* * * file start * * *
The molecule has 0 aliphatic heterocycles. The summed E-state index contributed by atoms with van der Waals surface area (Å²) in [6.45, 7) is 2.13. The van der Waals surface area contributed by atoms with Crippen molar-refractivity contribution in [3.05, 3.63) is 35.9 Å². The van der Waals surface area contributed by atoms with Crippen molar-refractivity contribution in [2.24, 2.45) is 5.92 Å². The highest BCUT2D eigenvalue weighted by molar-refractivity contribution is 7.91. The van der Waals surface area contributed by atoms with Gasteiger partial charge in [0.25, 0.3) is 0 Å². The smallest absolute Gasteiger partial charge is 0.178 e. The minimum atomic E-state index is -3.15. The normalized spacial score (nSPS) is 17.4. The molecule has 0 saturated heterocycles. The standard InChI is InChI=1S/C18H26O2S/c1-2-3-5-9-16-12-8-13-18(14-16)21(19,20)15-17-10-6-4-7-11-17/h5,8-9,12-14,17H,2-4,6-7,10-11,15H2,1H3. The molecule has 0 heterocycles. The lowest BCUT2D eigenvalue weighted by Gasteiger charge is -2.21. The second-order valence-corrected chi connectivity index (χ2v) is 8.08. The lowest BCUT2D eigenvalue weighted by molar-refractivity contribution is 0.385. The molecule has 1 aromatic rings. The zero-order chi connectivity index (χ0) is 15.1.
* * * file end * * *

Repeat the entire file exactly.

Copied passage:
The molecule has 0 aliphatic heterocycles. The summed E-state index contributed by atoms with van der Waals surface area (Å²) in [6.45, 7) is 2.13. The van der Waals surface area contributed by atoms with Crippen molar-refractivity contribution in [3.05, 3.63) is 35.9 Å². The van der Waals surface area contributed by atoms with Crippen molar-refractivity contribution in [2.24, 2.45) is 5.92 Å². The highest BCUT2D eigenvalue weighted by molar-refractivity contribution is 7.91. The van der Waals surface area contributed by atoms with Gasteiger partial charge in [0.25, 0.3) is 0 Å². The smallest absolute Gasteiger partial charge is 0.178 e. The minimum atomic E-state index is -3.15. The normalized spacial score (nSPS) is 17.4. The molecule has 0 saturated heterocycles. The standard InChI is InChI=1S/C18H26O2S/c1-2-3-5-9-16-12-8-13-18(14-16)21(19,20)15-17-10-6-4-7-11-17/h5,8-9,12-14,17H,2-4,6-7,10-11,15H2,1H3. The molecule has 0 heterocycles. The lowest BCUT2D eigenvalue weighted by Gasteiger charge is -2.21. The second-order valence-corrected chi connectivity index (χ2v) is 8.08. The lowest BCUT2D eigenvalue weighted by molar-refractivity contribution is 0.385. The molecule has 1 aromatic rings. The zero-order chi connectivity index (χ0) is 15.1.